Indoor plants thrive when they are provided with a pot that allows for sufficient drainage and then placed in a location with the recommended amount of sunlight. Indoor plants also require adequate water and nutrients, as well as enough room to grow, in order to flourish.
Indoor plants can be watered daily during the spring and summer months by pouring water directly onto the soil, rather than onto the leaves, until water drains out the bottom of the container. During winter months, indoor plants should be watered when the top layer of soil is dry. Saucers or other drainage containers under plants need to be emptied daily to ensure the root systems remain healthy.
Indoor plants require water-soluble fertilizer approximately every two weeks. After blooming, plants with small flowers should be deadheaded, or cut back to one-third their current sizes, to promote growth. When growing indoor plants, gardeners should refer to the specific type of plant to determine the best growing environment. Shade-tolerant plants, for instance, belong in darker rooms rather than sunny windows, and self-cleaning plants do not need to be deadheaded.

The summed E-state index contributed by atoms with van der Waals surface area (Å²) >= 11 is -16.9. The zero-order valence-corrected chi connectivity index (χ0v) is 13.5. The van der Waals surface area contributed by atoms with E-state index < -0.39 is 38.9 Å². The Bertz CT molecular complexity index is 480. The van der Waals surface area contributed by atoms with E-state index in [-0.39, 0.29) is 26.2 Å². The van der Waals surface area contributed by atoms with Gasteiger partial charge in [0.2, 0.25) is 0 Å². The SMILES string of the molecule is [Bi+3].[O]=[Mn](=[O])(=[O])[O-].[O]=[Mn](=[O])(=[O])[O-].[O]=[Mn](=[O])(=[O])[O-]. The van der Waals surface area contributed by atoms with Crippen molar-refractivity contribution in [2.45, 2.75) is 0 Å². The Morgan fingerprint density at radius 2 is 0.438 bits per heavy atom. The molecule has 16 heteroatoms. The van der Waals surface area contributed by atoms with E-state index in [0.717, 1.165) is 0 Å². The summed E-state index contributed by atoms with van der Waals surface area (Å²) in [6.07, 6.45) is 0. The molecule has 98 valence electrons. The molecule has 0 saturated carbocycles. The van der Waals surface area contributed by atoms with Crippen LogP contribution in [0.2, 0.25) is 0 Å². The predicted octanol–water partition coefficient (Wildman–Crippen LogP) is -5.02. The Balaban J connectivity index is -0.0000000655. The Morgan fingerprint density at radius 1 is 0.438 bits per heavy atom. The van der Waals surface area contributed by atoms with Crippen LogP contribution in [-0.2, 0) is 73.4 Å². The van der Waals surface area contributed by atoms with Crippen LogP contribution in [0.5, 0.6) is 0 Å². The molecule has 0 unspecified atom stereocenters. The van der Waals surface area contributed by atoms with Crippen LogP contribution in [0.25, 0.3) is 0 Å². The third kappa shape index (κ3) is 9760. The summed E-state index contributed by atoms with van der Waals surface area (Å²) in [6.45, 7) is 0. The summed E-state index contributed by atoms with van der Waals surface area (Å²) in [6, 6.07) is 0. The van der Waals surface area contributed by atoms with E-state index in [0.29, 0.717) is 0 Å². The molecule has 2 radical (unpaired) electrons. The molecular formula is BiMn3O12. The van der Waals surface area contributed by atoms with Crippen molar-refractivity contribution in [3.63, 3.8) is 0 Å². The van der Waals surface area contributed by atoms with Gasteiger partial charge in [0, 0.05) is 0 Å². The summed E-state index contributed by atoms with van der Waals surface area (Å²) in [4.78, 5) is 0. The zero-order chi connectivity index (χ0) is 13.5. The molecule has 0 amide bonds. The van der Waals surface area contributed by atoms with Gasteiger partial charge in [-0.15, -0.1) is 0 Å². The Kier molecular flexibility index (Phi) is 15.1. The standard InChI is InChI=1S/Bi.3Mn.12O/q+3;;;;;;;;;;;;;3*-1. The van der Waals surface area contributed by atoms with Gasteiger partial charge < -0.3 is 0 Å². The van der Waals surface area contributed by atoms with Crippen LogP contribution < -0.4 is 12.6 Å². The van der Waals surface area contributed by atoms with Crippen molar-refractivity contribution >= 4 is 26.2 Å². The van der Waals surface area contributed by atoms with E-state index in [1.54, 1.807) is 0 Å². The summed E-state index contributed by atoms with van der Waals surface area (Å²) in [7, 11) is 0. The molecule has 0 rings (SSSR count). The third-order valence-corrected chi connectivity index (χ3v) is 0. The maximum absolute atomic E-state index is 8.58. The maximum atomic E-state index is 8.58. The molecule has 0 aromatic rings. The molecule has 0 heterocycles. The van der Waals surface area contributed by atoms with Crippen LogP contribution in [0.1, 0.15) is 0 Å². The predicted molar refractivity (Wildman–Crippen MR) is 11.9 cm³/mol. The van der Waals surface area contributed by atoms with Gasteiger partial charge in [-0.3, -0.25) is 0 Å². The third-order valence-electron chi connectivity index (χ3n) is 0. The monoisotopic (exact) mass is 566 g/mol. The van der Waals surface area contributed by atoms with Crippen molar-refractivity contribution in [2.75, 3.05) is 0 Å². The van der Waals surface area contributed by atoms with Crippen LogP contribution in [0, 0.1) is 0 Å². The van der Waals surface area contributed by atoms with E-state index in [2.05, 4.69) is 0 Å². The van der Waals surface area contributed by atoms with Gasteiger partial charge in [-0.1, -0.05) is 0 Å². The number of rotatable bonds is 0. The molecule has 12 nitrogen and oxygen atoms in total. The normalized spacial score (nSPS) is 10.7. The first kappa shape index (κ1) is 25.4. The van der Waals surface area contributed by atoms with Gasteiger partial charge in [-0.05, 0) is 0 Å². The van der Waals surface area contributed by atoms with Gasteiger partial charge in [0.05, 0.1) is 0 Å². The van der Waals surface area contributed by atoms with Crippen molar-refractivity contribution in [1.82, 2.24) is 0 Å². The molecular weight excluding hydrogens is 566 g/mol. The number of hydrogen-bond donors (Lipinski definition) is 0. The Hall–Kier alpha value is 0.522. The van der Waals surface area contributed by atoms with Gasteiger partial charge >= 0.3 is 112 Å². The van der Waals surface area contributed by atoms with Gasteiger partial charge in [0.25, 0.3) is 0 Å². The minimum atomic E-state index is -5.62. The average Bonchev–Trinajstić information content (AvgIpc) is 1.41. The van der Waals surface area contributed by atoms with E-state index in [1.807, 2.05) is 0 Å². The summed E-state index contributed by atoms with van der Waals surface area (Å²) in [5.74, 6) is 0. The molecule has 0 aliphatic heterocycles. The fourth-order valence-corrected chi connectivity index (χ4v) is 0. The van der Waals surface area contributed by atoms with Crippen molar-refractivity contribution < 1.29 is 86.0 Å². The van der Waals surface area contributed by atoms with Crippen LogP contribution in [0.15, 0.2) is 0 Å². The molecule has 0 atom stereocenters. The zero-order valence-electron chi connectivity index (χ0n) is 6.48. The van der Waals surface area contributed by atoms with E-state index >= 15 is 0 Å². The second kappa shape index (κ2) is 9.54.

When repotting, plants should be placed in a container that is no greater than 2 inches larger than the current container, and the roots should be trimmed to remove any damaged or diseased portions. The root ball can be covered lightly with potting mix, and the plant should be watered thoroughly.